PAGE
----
To that end, "Join Me! How to Start a Revolution" showcased activists enacting change in tough political times and included two films from the Audience Award Top 10 list: Ronit Avni and Julia Bacha's Encounter Point and Henriette Mantel and Steve Skrovan's An Unreasonable Man. Addressing young audiences was another thread in "RealTeens," which included the world premiere of Deepa Mehta's Let's Talk About It, in which kids armed with cameras engage in frank discussions about domestic violence.
The presence of this year's Outstanding Achievement Award winner, Werner Herzog, sparked industry excitement. In addition to a retrospective of his documentary work, Herzog appeared for an informal discussion with Farnel, who quipped at the outset that tickets for the evening were being scalped on craigslist. In fact, a few folks who didn't get a seat were hunkered down outside the Isabel Bader Theater trying to hear that famous voice.
Herzog, leery of typical distinctions made between documentary and narrative forms, reflected on "the ecstasy of truth," his way of describing his career-long attempt at reaching higher truth through his stories regardless of whether they are narrative, documentary or some combination of techniques. To the filmmakers in attendance he offered, "Look at all the young filmmakers who are making movies with no money at all; there are no excuses anymore."
Winding down the event, Hot Docs awarded a host of prizes. The winner of the Canadian Spectrum competition went to Shelley Saywell for Martyr Street, a follow-up to her 2001 film A Child's Century of War. Once a busy marketplace, Martyr Street in Hebron, Israel has been deserted. The children the filmmaker had known five years ago are dispersed and the impact of consistent violence and hate is now apparent. The International Showcase prize went to 37 Uses of a Dead Sheep, directed by Ben Hopkins. This inventive ethnographic film was produced in collaboration with the film's subjects, members of the nomadic Kirghiz tribe living in exile in Turkey, as they share traditional stories, modern challenges and even the process of making the film.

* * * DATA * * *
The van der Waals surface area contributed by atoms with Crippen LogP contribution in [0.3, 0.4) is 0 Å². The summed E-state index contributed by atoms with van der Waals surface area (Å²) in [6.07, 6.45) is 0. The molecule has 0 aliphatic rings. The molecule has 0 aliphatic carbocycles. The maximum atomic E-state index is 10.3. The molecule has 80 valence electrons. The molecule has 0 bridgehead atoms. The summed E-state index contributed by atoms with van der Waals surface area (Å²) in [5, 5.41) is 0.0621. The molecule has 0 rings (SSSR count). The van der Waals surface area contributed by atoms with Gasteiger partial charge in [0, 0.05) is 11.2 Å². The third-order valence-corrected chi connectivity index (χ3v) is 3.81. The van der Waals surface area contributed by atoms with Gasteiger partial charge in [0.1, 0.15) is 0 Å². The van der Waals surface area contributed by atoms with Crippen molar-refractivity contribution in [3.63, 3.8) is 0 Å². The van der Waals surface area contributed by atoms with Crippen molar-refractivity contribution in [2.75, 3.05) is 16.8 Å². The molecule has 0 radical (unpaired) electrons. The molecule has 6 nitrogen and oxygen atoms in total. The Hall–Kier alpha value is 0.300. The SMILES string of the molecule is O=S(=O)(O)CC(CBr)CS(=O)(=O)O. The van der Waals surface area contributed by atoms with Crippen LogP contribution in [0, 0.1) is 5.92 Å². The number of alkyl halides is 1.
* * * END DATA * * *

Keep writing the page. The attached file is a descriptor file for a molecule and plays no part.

The top Audience Award went to A Lion in the House (dirs./prods.: Steven Bognar and Julia Reichert), which delves into the lives of children dealing with cancer over a six-year period. The four-hour film, which aired in June on PBS' Independent Lens, is being distributed internationally through Montreal-based Films Transit. Other prizes and special jury awards can be found at www.hotdocs.ca.
There isn't enough space to cover everything going on during Hot Docs and it will likely take several visits to experience all the festival has to offer, but that looks like a worthwhile investment. The festival organizers have built a premiere event in North America for connecting to the international documentary community. In addition to the rich 10-day program, Hot Docs has reached out into the Toronto community to cultivate engaged and enthusiastic audiences and strong financial backing from the film industry to ensure longevity. Docs are hot right now, and Hot Docs is looking to keep them that way.